What Is Cyberbullying?

“Whether it’s creating a fake social media page (i.e., Twitter or Facebook) to impersonate a fellow student, repeatedly sending hurtful text messages and images, or posting cruel comments on the Internet, cyberbullying can have a devastating effect. Nasty comments, lies, embarrassing photos and videos, and snide polls can be spread widely through instant messaging (IM) or phone texting, and by posts on social networking sites. It can happen anytime — at school or home — and can involve large groups of kids. The combination of the boldness created by being anonymous and the desire to be seen as “cool” can cause a kid who normally wouldn’t say anything mean face-to-face to show off for other kids.”
Source: Common Sense Media

The Short Definition

Cyberbullying is the use of electronic devices and media to repeatedly harass, threaten, humiliate and otherwise hassle people.

Why It Matters

“Nothing crushes kids’ self-confidence faster than humiliation. And just imagine a public humiliation sent instantly to everyone they know. Sadly, hurtful information posted on the Internet is extremely difficult to prevent or remove, and millions of people can see it. Most cyberbullying happens when adults aren’t around, so parents and teachers often see only the depression or anxiety that results from being hurt or bullied. This emotional damage can last a lifetime.”
Source: Common Sense Media

Examples of Cyberbullying

A student creates a fake profile on a social networking site using another student’s real name, photo, and other personal information. As a result, that impersonated student starts getting random hateful, inappropriate messages and comments from people.

Students post hateful messages/rumors about another student to a Facebook burn page . Even though the rumors aren’t true, classmates see the posts and believe them to be true. As a result, the student is ostracized.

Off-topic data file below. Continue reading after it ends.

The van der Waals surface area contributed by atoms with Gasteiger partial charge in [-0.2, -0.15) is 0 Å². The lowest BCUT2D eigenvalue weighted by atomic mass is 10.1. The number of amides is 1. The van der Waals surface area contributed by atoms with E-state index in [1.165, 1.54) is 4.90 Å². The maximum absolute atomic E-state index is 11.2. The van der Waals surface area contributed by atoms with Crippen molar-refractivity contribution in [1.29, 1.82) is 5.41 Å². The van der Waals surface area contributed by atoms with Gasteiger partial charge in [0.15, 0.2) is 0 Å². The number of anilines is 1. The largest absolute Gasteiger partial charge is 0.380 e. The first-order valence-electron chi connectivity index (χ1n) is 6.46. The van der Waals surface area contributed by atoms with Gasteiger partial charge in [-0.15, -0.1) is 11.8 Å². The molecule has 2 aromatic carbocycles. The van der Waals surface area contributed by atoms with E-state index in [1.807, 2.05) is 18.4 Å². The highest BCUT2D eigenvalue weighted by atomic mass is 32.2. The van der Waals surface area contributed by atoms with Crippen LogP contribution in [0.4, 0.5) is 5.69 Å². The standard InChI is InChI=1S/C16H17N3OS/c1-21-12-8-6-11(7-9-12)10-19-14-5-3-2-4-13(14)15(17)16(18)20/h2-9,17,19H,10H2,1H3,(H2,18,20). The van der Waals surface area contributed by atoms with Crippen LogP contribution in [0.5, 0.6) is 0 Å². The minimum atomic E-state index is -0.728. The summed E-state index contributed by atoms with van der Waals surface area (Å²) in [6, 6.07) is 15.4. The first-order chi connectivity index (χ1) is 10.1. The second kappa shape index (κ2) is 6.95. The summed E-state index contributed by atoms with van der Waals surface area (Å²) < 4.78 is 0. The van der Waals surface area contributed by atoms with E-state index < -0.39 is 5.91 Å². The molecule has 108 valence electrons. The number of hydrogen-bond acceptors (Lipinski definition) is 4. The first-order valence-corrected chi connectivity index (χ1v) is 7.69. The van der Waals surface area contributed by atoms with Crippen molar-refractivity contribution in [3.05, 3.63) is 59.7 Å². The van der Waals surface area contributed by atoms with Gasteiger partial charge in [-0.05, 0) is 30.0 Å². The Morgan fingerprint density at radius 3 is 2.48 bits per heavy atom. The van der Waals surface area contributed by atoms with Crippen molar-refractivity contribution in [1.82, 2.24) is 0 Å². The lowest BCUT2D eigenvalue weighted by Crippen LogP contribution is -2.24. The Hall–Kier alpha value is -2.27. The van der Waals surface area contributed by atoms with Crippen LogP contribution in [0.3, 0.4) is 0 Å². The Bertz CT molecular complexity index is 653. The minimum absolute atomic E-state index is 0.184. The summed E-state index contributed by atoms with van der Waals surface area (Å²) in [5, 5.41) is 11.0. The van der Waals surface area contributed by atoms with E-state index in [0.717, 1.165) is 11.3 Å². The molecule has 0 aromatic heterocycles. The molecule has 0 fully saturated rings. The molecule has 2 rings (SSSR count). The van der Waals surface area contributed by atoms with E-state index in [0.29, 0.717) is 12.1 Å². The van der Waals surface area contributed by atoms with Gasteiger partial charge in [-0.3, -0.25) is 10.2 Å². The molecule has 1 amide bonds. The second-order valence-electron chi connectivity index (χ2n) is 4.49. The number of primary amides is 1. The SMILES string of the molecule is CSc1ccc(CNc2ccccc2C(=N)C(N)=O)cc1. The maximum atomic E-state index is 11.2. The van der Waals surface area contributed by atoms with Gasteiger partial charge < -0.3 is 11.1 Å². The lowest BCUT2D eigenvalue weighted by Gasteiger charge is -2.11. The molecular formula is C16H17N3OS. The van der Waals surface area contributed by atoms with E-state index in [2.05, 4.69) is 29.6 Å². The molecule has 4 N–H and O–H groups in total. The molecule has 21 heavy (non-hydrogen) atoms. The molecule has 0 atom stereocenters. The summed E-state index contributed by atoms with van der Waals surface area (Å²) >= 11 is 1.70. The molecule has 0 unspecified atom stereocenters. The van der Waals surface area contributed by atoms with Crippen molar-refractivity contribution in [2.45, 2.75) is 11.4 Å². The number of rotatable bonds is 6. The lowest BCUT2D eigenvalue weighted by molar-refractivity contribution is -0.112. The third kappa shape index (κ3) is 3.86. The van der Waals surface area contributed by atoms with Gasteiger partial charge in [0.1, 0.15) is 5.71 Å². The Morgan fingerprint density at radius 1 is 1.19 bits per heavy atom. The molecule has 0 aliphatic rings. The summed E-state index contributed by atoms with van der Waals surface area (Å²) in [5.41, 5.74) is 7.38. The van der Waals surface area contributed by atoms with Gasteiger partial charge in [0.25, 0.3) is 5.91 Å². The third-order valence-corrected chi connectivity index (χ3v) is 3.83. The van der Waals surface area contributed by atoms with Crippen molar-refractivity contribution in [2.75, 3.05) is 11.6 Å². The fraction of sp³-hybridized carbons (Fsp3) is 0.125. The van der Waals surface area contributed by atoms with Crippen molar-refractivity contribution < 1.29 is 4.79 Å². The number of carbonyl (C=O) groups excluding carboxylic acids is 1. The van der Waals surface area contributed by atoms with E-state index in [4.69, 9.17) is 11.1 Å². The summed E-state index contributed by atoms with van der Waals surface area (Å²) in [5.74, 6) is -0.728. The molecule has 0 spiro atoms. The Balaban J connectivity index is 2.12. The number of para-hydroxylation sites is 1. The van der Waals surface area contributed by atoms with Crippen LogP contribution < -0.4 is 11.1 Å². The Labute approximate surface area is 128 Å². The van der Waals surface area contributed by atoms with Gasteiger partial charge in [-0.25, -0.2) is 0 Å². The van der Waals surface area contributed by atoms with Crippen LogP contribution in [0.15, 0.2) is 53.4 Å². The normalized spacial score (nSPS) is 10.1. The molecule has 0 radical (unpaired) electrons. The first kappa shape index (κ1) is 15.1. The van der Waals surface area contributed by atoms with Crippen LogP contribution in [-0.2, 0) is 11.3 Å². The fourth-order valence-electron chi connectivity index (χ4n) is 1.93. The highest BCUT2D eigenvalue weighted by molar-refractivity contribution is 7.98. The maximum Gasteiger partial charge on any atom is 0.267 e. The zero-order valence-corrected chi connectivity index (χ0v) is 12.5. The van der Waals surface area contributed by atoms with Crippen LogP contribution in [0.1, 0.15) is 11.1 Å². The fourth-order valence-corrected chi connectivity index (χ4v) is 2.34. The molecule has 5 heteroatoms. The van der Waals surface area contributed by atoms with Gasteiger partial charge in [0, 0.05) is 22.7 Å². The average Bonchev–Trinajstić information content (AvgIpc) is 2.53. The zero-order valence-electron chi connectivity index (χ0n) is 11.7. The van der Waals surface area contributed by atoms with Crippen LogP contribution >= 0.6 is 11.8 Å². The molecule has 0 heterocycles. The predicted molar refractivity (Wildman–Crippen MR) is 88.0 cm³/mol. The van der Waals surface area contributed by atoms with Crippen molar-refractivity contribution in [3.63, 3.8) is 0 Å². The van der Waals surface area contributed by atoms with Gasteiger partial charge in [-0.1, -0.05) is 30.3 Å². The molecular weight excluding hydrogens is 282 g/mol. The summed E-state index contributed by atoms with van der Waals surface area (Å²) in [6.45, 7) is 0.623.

The above students are victims of cyberbullying.

  • 42% of teenagers with tech access report being cyberbullied over the past year.
  • 69% of teens own their own computer or smart phone. Of those teens, 80% are active on social media sites.
  • The average U.S. teen sends 420 texts each week.
  • Girls aged 14-17 send an average of 100 texts a day.
  • 7.5 million Facebook users are under age 13 – the required age to have an account.
  • 81% of youths say bullying online is easier to get away with than bullying in person.
  • 3 million students are absent from school each month because they fear bullies.
  • 90% of teens that witness online bullying say they ignore it.
  • Only 2 in 5 victims will tell their parents.

Source: OnlineCollege.org

California Law
  • SB 1177 – September 2014 – Student Online Personal Information Protection Act (SOPIPA) – The most comprehensive industry-targeted student-data-privacy legislation in the country. The law, spearheaded by Common Sense CEO Jim Steyer, is the most aggressive legislative effort to date aimed at protecting the privacy and security of student data. The law is unique in that puts the responsibility for protecting student data directly on industry by expressly prohibiting education technology service providers from selling student data, using that information to advertise to students or their families, or “amassing a profile” on students to be used for noneducational purposes. Law took effect in January 2016. (Source: Commonsensemedia.org)
  • AB 1584 – September 2014  Existing law prohibits a school district from permitting access to pupil records to any person without parental consent or without a judicial order, except to specified persons under certain circumstances, including to a contractor or consultant with a legitimate educational interest who has a formal written agreement or contract with the school district regarding the provision of outsourced institutional services or functions by the contractor or consultant.
  • AB 1442 – September 2014 – Existing law requires school districts to establish, maintain, and destroy pupil records according to regulations adopted by the State Board of Education.
  • This bill would, notwithstanding that provision, require a school district, county office of education, or charter school that considers a program to gather or maintain in its records any information obtained from social media, as defined, of any pupil enrolled in the school district, county office of education, or charter school to first notify pupils and their parents or guardians about the proposed program, and to provide an opportunity for public comment at a regularly scheduled public meeting before the adoption of the program.